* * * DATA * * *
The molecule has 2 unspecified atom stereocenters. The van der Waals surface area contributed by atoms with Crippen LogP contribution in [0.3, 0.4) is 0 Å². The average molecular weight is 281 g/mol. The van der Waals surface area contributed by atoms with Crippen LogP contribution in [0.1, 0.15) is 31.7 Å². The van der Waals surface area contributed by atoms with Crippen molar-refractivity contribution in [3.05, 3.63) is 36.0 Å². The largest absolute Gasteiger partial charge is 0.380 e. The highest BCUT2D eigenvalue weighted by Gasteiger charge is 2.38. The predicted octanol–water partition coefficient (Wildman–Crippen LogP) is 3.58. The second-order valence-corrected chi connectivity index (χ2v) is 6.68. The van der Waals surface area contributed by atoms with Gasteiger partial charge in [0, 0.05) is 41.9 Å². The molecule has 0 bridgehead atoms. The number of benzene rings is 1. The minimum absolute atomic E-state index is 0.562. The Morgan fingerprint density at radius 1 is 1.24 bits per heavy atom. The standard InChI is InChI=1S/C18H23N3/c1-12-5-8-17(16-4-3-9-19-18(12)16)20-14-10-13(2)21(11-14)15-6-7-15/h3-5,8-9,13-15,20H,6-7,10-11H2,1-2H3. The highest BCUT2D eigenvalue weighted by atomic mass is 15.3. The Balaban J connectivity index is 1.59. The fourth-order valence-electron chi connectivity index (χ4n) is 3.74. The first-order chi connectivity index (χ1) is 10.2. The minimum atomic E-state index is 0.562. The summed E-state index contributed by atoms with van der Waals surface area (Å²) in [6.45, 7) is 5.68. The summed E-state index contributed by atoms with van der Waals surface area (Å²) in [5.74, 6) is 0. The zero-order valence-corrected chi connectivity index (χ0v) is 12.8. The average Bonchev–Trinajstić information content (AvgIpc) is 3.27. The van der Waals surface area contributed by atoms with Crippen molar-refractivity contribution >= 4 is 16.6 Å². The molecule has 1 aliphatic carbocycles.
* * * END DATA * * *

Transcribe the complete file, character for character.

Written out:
The molecule has 2 unspecified atom stereocenters. The van der Waals surface area contributed by atoms with Crippen LogP contribution in [0.3, 0.4) is 0 Å². The average molecular weight is 281 g/mol. The van der Waals surface area contributed by atoms with Crippen LogP contribution in [0.1, 0.15) is 31.7 Å². The van der Waals surface area contributed by atoms with Crippen molar-refractivity contribution in [3.05, 3.63) is 36.0 Å². The largest absolute Gasteiger partial charge is 0.380 e. The highest BCUT2D eigenvalue weighted by Gasteiger charge is 2.38. The predicted octanol–water partition coefficient (Wildman–Crippen LogP) is 3.58. The second-order valence-corrected chi connectivity index (χ2v) is 6.68. The van der Waals surface area contributed by atoms with Gasteiger partial charge in [0, 0.05) is 41.9 Å². The molecule has 0 bridgehead atoms. The number of benzene rings is 1. The minimum absolute atomic E-state index is 0.562. The Morgan fingerprint density at radius 1 is 1.24 bits per heavy atom. The standard InChI is InChI=1S/C18H23N3/c1-12-5-8-17(16-4-3-9-19-18(12)16)20-14-10-13(2)21(11-14)15-6-7-15/h3-5,8-9,13-15,20H,6-7,10-11H2,1-2H3. The highest BCUT2D eigenvalue weighted by atomic mass is 15.3. The Balaban J connectivity index is 1.59. The fourth-order valence-electron chi connectivity index (χ4n) is 3.74. The first-order chi connectivity index (χ1) is 10.2. The minimum atomic E-state index is 0.562. The summed E-state index contributed by atoms with van der Waals surface area (Å²) in [6.45, 7) is 5.68. The summed E-state index contributed by atoms with van der Waals surface area (Å²) in [5.74, 6) is 0. The zero-order valence-corrected chi connectivity index (χ0v) is 12.8. The average Bonchev–Trinajstić information content (AvgIpc) is 3.27. The van der Waals surface area contributed by atoms with Crippen molar-refractivity contribution >= 4 is 16.6 Å². The molecule has 1 aliphatic carbocycles.